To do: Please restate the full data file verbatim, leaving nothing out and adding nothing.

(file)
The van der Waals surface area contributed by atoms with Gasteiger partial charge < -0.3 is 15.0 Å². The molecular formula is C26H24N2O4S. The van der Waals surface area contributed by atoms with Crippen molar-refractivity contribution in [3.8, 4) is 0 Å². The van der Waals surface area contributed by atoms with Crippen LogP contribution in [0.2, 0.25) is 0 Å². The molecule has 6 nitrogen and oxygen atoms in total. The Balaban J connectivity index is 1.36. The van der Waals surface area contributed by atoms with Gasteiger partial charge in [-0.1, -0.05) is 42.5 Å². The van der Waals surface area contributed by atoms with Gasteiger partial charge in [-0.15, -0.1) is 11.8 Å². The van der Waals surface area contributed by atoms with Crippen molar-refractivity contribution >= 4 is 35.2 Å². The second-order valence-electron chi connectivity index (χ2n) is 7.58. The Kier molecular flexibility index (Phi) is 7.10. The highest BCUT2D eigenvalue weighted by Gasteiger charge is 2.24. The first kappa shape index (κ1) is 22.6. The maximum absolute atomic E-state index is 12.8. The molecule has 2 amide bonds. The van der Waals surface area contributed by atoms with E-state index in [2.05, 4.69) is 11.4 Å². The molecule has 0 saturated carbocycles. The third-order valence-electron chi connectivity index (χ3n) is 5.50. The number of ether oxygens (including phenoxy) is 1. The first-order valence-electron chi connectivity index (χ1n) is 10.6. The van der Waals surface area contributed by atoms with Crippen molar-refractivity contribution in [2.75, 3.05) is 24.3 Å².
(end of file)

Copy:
The van der Waals surface area contributed by atoms with Gasteiger partial charge < -0.3 is 15.0 Å². The molecular formula is C26H24N2O4S. The van der Waals surface area contributed by atoms with Crippen molar-refractivity contribution in [3.8, 4) is 0 Å². The van der Waals surface area contributed by atoms with Crippen LogP contribution in [0.2, 0.25) is 0 Å². The molecule has 6 nitrogen and oxygen atoms in total. The Balaban J connectivity index is 1.36. The van der Waals surface area contributed by atoms with Gasteiger partial charge in [-0.1, -0.05) is 42.5 Å². The van der Waals surface area contributed by atoms with Gasteiger partial charge in [-0.15, -0.1) is 11.8 Å². The van der Waals surface area contributed by atoms with Crippen molar-refractivity contribution >= 4 is 35.2 Å². The second-order valence-electron chi connectivity index (χ2n) is 7.58. The Kier molecular flexibility index (Phi) is 7.10. The highest BCUT2D eigenvalue weighted by Gasteiger charge is 2.24. The first kappa shape index (κ1) is 22.6. The maximum absolute atomic E-state index is 12.8. The molecule has 2 amide bonds. The van der Waals surface area contributed by atoms with E-state index in [2.05, 4.69) is 11.4 Å². The molecule has 0 saturated carbocycles. The third-order valence-electron chi connectivity index (χ3n) is 5.50. The number of ether oxygens (including phenoxy) is 1. The first-order valence-electron chi connectivity index (χ1n) is 10.6. The van der Waals surface area contributed by atoms with Crippen molar-refractivity contribution in [2.75, 3.05) is 24.3 Å².